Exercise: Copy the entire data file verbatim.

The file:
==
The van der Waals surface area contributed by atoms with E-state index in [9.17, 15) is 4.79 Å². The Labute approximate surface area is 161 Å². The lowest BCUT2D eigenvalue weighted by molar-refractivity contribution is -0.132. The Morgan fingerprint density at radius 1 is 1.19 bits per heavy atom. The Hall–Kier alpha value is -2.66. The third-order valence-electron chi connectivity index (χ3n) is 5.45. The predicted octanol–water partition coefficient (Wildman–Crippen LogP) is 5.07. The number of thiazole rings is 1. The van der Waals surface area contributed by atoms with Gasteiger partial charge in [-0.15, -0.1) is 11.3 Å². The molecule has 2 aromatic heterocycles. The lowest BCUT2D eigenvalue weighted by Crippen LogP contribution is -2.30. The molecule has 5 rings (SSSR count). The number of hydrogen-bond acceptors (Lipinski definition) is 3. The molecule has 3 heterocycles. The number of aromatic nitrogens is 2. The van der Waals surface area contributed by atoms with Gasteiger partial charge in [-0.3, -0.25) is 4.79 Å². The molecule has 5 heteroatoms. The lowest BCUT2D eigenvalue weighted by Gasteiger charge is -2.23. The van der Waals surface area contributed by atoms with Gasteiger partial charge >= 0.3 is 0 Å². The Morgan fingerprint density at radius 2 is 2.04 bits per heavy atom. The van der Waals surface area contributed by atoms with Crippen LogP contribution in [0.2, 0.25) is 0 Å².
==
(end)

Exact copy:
The van der Waals surface area contributed by atoms with E-state index in [9.17, 15) is 4.79 Å². The Labute approximate surface area is 161 Å². The lowest BCUT2D eigenvalue weighted by molar-refractivity contribution is -0.132. The Morgan fingerprint density at radius 1 is 1.19 bits per heavy atom. The Hall–Kier alpha value is -2.66. The third-order valence-electron chi connectivity index (χ3n) is 5.45. The predicted octanol–water partition coefficient (Wildman–Crippen LogP) is 5.07. The number of thiazole rings is 1. The van der Waals surface area contributed by atoms with Gasteiger partial charge in [-0.15, -0.1) is 11.3 Å². The molecule has 2 aromatic heterocycles. The lowest BCUT2D eigenvalue weighted by Crippen LogP contribution is -2.30. The molecule has 5 rings (SSSR count). The number of hydrogen-bond acceptors (Lipinski definition) is 3. The molecule has 3 heterocycles. The number of aromatic nitrogens is 2. The van der Waals surface area contributed by atoms with Gasteiger partial charge in [-0.3, -0.25) is 4.79 Å². The molecule has 5 heteroatoms. The lowest BCUT2D eigenvalue weighted by Gasteiger charge is -2.23. The van der Waals surface area contributed by atoms with Gasteiger partial charge >= 0.3 is 0 Å². The Morgan fingerprint density at radius 2 is 2.04 bits per heavy atom. The van der Waals surface area contributed by atoms with Crippen LogP contribution in [0.2, 0.25) is 0 Å².